A few final thoughts about Speedweeks...
The racing - let's lead with what matters. When the green was unfurled, the racing was pretty good. I'll leave the multiple GWC attempts debate to others. And the cut tires. And the average performance of Hendrick. But up front, the stuff was good. During the first attempt at a GWC, Truex, Harvick, Biffle, and Bowyer nearly wrecked. It looked like an XBOX video game. But they straightened it out, and let the others wreck behind them instead.
The history - I hope the trend continues and expands of NASCAR's showcasing its historical participants. Junior Johnson gave the command to start the engines. Richard Petty rode in the pace car (some debate as to whether he actually drove it or not). And Glen and Leonard Wood served as honorary starters. All very nice touches to the race.
It was great seeing The King back at the beach. He missed most of Speedweeks to be with his wife. But he returned Saturday and had a long segment on Speed TV Saturday. What was even more enjoyable was some good interviewing and father/son banter between him and Kyle.
I fully realize Richard is only a figurehead at Richard Petty Motorsports, but I'm still a sucker for seeing a competitive Petty-emblazoned team. Kasey Kahne is an A- driver on a B- team. I've never been big fan of his pretty-boy, Allstate-soccer-mom vibe. But he is the one who got the King back to victory lane in 2009, and his victory over Smoke in Thursday's duel was very cool to see.
Source: St. Petersburg Times at TampaBay.com
My true emotional loyalty is vested with the #43. So when A.J. Allmendinger got racey in the duels and then took the lead in the 500, I really got excited.
Sadly though, a quote by Red (Morgan Freeman's character in The Shawshank Redemption) returned to mind when A.J. spun it all by himself ending his chance for a great finish:
"Let me tell you something my friend. Hope is a dangerous thing. Hope can drive a man insane."The Bad
Harry Connick Jr. did a fine job singing the national anthem - far better than many of the other posers NASCAR has rolled out in seasons past. Being from New Orleans, I know he was happy about the Saints Super Bowl win, but that did NOT give him the right to wear his fleur-de-lis hat as he sang the anthem. Good grief dude, have some respect for for the flag and nation for which you are singing. This was the second anthem FAIL in as many Saturdays. The guy singing the anthem for the Shootout didn't remove his hat either. Looking at the glass as "half full" though, at least HCJr. wasn't as disrespectful as this guy.
ESPN recovered greatly from 2009 in its coverage of Saturday's Nationwide race - despite Danicamania. On Sunday, however, FOX reminded me how sick I am of Darrell Waltrip. Where shall we begin:
- Shilling for Mikey's teams and his sponsors? Mike Joy tossed him the news the #43 was slicing through the field. Rather than elaborate, DW instead chose to name drop NAPA along with Truex. The fact he does so repeatedly doesn't really surprise me anymore I guess. What really chaps me is FOX Sports allowing it to continue.
- His openly biased cheering for Dale Jr. as the field headed for the checkers?
- Possibly the most illconceived ad drop for the A-Team movie featuring Jaws and Hollywood Hammond? The original TV show was bad, the movie is unnecessary, and the "acting" of Waltrip and Hammond was just plain dreadful.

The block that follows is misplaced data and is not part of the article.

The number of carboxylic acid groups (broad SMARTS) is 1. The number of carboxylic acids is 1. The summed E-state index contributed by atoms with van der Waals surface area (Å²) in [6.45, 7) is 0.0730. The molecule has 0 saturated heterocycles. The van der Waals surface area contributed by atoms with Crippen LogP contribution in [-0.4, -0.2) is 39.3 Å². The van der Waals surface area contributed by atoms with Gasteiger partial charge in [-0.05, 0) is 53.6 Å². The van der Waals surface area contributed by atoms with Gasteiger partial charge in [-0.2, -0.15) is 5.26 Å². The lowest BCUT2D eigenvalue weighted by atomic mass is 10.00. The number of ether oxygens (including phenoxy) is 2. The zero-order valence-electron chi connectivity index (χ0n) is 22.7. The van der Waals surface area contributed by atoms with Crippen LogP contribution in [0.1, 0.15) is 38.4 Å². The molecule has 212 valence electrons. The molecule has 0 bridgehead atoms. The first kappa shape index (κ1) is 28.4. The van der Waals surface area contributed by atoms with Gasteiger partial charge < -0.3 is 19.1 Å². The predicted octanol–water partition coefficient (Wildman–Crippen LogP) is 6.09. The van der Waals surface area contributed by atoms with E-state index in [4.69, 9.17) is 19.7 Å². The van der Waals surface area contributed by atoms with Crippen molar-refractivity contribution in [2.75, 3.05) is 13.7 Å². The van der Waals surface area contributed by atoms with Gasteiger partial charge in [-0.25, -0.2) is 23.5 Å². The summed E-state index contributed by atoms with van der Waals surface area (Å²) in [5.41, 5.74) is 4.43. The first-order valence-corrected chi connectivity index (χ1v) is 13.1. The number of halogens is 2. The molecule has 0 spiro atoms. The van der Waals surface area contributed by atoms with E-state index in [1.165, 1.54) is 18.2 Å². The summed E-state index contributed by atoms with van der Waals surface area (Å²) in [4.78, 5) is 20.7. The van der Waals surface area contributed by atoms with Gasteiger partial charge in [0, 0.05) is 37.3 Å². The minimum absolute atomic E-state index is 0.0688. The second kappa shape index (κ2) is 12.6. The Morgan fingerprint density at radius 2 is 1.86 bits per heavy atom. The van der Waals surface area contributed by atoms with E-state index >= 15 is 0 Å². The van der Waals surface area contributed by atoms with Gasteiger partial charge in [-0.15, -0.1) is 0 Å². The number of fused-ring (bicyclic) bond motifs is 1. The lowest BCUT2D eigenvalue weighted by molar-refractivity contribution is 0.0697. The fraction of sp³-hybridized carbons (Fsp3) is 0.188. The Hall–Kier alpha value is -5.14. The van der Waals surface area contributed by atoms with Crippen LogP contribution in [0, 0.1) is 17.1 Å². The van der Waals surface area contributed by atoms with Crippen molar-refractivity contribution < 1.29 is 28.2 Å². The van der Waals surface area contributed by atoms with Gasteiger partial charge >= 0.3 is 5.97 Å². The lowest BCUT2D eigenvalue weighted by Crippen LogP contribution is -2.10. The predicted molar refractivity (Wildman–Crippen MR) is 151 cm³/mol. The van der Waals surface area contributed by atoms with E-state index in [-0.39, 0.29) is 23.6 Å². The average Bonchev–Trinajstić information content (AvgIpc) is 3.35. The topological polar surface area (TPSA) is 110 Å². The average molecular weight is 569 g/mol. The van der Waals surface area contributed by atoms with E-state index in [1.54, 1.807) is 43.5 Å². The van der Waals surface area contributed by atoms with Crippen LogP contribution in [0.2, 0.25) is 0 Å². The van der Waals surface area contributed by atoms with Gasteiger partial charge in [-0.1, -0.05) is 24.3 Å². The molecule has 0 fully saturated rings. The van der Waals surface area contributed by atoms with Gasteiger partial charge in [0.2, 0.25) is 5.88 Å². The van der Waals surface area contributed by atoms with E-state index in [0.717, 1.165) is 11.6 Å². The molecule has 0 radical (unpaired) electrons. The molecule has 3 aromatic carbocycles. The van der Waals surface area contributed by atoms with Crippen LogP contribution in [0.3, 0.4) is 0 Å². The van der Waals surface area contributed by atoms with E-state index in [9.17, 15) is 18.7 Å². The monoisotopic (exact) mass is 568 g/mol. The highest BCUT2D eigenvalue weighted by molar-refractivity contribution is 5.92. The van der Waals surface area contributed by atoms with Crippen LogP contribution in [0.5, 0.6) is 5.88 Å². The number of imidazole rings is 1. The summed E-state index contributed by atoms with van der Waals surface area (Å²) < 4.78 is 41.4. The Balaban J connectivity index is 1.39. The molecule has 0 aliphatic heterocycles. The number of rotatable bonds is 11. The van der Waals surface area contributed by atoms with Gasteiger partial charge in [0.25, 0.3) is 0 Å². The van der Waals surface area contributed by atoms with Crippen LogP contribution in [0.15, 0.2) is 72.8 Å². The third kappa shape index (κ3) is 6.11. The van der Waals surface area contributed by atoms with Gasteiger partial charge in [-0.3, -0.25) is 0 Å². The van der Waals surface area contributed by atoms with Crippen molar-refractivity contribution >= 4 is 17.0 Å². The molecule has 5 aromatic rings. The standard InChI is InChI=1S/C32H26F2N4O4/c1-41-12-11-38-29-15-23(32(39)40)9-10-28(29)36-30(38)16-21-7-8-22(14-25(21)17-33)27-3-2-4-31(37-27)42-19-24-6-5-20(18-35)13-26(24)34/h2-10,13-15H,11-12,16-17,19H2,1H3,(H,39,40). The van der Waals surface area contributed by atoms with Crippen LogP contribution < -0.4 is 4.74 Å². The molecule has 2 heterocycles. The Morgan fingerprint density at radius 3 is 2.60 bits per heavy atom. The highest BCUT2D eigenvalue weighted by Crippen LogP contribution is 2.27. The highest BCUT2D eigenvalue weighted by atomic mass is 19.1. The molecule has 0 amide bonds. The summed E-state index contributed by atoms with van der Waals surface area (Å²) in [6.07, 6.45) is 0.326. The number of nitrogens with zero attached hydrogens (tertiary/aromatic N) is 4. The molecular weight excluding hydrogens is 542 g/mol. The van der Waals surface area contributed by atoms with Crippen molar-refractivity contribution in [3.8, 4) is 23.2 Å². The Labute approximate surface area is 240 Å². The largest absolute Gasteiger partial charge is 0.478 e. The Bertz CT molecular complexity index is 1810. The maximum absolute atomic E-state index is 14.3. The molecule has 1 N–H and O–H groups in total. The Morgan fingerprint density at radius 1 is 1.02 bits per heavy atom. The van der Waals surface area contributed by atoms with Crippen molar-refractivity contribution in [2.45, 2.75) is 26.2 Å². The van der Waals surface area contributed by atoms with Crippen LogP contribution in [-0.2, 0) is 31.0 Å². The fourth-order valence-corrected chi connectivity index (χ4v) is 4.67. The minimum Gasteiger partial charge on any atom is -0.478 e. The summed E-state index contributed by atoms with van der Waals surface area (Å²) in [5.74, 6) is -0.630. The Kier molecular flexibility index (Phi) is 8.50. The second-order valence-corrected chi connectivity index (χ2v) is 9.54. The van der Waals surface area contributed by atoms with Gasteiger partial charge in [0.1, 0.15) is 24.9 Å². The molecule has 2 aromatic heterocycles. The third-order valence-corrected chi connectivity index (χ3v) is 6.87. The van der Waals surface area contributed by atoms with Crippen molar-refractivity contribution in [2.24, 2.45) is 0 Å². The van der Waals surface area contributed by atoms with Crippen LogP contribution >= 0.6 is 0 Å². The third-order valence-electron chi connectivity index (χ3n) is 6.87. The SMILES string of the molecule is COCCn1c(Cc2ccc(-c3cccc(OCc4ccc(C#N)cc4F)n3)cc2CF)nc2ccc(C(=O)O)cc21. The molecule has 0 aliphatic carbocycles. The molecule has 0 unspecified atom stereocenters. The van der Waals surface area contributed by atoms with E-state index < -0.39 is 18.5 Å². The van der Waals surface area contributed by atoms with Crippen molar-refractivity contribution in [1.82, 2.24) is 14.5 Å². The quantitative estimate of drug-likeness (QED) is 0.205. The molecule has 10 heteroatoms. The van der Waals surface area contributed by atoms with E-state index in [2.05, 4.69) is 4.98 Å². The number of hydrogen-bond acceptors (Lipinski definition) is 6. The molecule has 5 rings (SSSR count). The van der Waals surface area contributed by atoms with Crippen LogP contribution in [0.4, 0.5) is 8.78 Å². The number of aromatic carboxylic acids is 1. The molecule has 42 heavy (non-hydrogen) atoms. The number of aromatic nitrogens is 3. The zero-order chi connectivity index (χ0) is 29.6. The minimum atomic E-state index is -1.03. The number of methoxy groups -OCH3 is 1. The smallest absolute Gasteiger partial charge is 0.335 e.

Ohhh yeaaahh - Over the last few years, Daytona and other tracks have held a pre-race concert for the fans. This year, the track really pulled a head scratcher by serving up wrestler Randy Savage.
Wait...that wasn't him? It was who? Well, it sure looked an awful lot like the Macho Man to me (click for reference pic).
Returning to the DW and Hammond theme, their trying to tell me a lie not once, not twice, but multiple times really annoyed me. Repeatedly they said no one left the track during the red flags for track repair. We're not stupid. TV told the truth as did Twitter. Plenty of folks left. No shame in that as fans had to catch planes, get back home, get back to work, were frustrated, were out of beer, etc. These clowns don't need to piss on my back and tell me its raining.
How about FOX TV in general? Most folks gave them props for staying on the air way beyond the expected coverage window, and I'll give them that much as a kudos. Let their broadcast included more potholes than the track surface itself. Let me enumerate just a few examples:
- Delayed mention of the track coming apart - Many drivers were telling their crews about the problem. Twitter was alive with fans and media scanning the drivers and posting what was said. All of this was happening a full 15-20 minutes before TV's first mention of the problem.
- Commercials - TV had 3 extra hours to pitch product. When the race returned to green each time, did they stay with race for extended period? Nope, they returned to commercial drops at the regular intervals as if the 3 hour delayed had never happened.
- Commercials part 2 - One Sprint commercial was to get real-time race updates. Actually, that was a pretty good pitch. Maybe I should sign-up for it because goodness knows I wasn't going to get real-time updates from the FOX guys.
- DIS repaving - The booth and hotel bantered the idea of repaving the track. The question I stupidly asked the TV was "When was it last repaved?" Seems to me that would have been a good piece of trivia to tell us. The producers of the Super Bowl have every doggone trivia minutiae imaginable for their announcers and color guys. FOX? Nope, we get A-Team ads with DW and Hammond, speculation about driver's babies, and repeat replays of the 1979 Daytona 500 finish. (For the record, the track was paved in 1978. Props to Monte Dutton for educating us in one of his articles Sunday.)
How 'bout it? Any additional highlights or lowlights I missed?